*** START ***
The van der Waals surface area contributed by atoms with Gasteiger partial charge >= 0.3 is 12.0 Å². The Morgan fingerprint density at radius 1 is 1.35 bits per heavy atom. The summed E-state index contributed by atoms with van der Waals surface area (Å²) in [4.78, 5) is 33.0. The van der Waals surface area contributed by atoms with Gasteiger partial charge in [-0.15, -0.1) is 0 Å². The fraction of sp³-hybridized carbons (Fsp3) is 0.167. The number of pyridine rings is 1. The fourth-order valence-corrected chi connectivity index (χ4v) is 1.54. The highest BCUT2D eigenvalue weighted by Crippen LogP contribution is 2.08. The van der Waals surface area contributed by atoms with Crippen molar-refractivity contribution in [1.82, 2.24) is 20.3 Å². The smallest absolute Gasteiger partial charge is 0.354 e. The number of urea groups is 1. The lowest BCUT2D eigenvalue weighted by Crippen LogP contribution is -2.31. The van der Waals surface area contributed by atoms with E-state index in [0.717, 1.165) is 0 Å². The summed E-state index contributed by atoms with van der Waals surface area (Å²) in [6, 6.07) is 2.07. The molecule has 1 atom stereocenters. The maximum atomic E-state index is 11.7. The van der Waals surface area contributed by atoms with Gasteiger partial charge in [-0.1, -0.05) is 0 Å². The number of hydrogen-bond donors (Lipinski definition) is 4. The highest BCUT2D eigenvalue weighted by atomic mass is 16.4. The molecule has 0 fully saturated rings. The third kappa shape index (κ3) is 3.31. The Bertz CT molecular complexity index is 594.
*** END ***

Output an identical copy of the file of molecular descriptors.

The van der Waals surface area contributed by atoms with Gasteiger partial charge >= 0.3 is 12.0 Å². The Morgan fingerprint density at radius 1 is 1.35 bits per heavy atom. The summed E-state index contributed by atoms with van der Waals surface area (Å²) in [4.78, 5) is 33.0. The van der Waals surface area contributed by atoms with Gasteiger partial charge in [-0.15, -0.1) is 0 Å². The fraction of sp³-hybridized carbons (Fsp3) is 0.167. The number of pyridine rings is 1. The fourth-order valence-corrected chi connectivity index (χ4v) is 1.54. The highest BCUT2D eigenvalue weighted by Crippen LogP contribution is 2.08. The van der Waals surface area contributed by atoms with Crippen molar-refractivity contribution in [1.82, 2.24) is 20.3 Å². The smallest absolute Gasteiger partial charge is 0.354 e. The number of urea groups is 1. The lowest BCUT2D eigenvalue weighted by Crippen LogP contribution is -2.31. The van der Waals surface area contributed by atoms with E-state index in [0.717, 1.165) is 0 Å². The summed E-state index contributed by atoms with van der Waals surface area (Å²) in [6, 6.07) is 2.07. The molecule has 1 atom stereocenters. The maximum atomic E-state index is 11.7. The van der Waals surface area contributed by atoms with Gasteiger partial charge in [-0.1, -0.05) is 0 Å². The number of hydrogen-bond donors (Lipinski definition) is 4. The highest BCUT2D eigenvalue weighted by atomic mass is 16.4. The molecule has 0 fully saturated rings. The third kappa shape index (κ3) is 3.31. The Bertz CT molecular complexity index is 594.